Weather permitting, the Jews of New Orleans will participate in what has become a rare event on Rosh HaShanah this year — High Holy Day services in their own synagogues.
The last two years, the weather didn’t permit. Last year, it was Katrina. New Orleans evacuated on the eve of the High Holy Days. The year before, Ivan. Ditto.
This year, a Jewish community that has returned home in smaller numbers from points around the United States is preparing for the New Year with an eye on the weather forecast.
Like most of the New Orleans residents who came here a year ago to escape the ravages of Katrina, James Hardy and his wife Dr. Nancy Forrest Hardy thought they’d be here only a few days. When they packed their Ford Explorer outside the couple’s apartment in the French Quarter, they “literally took a couple changes of clothes, a couple bottles of water, some canned food,” James says.
Unlike most of the evacuees, they stayed here.
In the chasidic world, matchmakers bring young men and women together.
In the case of Rabbi Mendy and Rachel Traxler, the shadchan was Katrina.
Mendy, 22, part of the Chabad-Lubavitch rescue-and-relief effort in Baton Rouge following the hurricane a year ago, traveled to Houston to join his parents, Chabad emissaries there, for the High Holy Days season. Rachel Kaufmann, also 22, was in Houston with her family, also Chabad shluchim, who left their home in New Orleans for temporary accommodations in Houston.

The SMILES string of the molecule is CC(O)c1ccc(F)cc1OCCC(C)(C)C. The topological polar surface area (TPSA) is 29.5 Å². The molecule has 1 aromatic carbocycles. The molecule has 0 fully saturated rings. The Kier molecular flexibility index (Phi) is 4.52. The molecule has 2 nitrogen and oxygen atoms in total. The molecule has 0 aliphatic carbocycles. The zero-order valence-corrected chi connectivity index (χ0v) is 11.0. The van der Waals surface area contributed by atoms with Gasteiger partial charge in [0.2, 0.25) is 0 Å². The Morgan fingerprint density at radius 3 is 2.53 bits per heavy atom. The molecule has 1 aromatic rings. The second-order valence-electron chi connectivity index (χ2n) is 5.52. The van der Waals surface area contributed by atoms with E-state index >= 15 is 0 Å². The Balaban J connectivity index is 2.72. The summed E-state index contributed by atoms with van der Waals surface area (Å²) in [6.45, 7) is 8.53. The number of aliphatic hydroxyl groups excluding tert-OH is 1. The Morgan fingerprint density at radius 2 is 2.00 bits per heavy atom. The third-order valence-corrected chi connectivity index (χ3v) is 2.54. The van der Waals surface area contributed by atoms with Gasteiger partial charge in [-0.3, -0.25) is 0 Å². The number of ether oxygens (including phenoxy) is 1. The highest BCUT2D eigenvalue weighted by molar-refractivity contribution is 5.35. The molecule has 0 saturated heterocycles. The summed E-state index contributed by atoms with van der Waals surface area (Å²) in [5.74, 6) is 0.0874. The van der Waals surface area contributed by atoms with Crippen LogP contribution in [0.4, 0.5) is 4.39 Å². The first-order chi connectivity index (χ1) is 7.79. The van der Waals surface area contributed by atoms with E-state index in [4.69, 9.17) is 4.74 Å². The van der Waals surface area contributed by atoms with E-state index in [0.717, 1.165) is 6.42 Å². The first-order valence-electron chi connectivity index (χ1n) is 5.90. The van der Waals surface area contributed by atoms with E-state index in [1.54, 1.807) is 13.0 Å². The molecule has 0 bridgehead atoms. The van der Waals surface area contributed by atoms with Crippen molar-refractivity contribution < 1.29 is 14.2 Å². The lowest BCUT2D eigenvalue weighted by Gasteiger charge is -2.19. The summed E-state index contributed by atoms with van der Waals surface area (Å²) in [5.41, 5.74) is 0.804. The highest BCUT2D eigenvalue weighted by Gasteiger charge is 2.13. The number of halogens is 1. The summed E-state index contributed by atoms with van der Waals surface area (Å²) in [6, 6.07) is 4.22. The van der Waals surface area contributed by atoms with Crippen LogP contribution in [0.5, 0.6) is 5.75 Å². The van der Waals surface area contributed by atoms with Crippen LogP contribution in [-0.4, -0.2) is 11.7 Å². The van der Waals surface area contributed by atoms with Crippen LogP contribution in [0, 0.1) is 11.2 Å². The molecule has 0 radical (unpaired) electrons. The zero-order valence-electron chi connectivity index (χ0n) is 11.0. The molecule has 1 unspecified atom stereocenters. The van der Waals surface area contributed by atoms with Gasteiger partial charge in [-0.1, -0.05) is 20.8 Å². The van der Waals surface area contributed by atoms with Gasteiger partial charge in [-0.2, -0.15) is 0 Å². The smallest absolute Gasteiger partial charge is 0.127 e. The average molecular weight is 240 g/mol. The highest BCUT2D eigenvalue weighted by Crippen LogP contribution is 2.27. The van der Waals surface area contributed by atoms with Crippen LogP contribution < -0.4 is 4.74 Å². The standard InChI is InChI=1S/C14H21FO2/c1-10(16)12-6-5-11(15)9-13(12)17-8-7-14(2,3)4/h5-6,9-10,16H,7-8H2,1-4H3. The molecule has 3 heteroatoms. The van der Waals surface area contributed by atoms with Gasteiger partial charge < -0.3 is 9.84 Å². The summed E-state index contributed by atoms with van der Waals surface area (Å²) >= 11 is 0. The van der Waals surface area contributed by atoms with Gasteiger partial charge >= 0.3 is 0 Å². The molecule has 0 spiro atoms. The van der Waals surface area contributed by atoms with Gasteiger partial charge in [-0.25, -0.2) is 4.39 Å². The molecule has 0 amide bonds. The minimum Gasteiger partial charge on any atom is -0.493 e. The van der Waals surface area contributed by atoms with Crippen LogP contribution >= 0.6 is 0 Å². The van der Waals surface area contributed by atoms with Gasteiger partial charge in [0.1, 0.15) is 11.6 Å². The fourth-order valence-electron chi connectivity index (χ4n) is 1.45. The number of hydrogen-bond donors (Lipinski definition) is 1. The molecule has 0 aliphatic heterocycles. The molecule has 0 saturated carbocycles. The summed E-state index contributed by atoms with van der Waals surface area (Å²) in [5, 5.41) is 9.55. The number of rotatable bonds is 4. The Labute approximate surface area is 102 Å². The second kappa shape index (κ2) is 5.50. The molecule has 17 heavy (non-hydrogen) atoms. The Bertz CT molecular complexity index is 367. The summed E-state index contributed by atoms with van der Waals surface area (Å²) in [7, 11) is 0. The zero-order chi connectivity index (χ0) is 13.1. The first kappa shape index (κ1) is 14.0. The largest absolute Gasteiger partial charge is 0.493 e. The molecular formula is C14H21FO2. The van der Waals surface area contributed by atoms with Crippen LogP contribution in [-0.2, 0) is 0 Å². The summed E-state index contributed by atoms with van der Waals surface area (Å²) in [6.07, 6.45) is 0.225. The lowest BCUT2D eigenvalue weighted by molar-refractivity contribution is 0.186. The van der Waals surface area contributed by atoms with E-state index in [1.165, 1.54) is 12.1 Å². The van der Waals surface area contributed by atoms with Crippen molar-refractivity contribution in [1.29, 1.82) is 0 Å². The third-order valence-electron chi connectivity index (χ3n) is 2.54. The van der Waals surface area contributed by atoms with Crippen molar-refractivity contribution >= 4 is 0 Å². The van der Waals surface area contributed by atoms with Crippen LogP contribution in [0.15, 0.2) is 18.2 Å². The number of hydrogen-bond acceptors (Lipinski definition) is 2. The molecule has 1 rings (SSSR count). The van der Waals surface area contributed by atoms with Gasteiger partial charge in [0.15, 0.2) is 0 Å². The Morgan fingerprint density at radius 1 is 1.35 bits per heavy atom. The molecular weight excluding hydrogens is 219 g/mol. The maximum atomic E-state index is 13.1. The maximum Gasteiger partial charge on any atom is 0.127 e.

The New Orleans Jewish community, along with the other residents of the city battered by Katrina a year ago, will mark the first anniversary of the deadly storm on Tuesday. But Adam Bronstone, who became the voice and public face of New Orleans Jewry in the months after the hurricane, won’t be there.
Bronstone, community relations consultant for the Jewish Federation of Greater New Orleans, started a similar job with the United Jewish Community of Broward County, in Florida, last month.
He says he has no special plans for Tuesday.
by Larry Cohler-Esses |
Editor At Large
Pro-Israel money will help give Joe Lieberman the ability to run a serious race if he sticks with his vow to make an independent bid to keep his Senate seat, according to political insiders and some pro-Israel donors themselves.
This support, they said, will counterbalance the evaporation of political backing Lieberman will now likely experience from his Democratic Party colleagues with the victory Tuesday of his primary opponent in Connecticut, Ned Lamont.
New Haven, Conn.
As Sen. Joe Lieberman and his supporters baked in the afternoon sun and basked in the endorsement of a local congresswoman at a subsidized housing project here Monday, Dan Garrett stood across the street holding a “Joe’s Gotta Go” sign.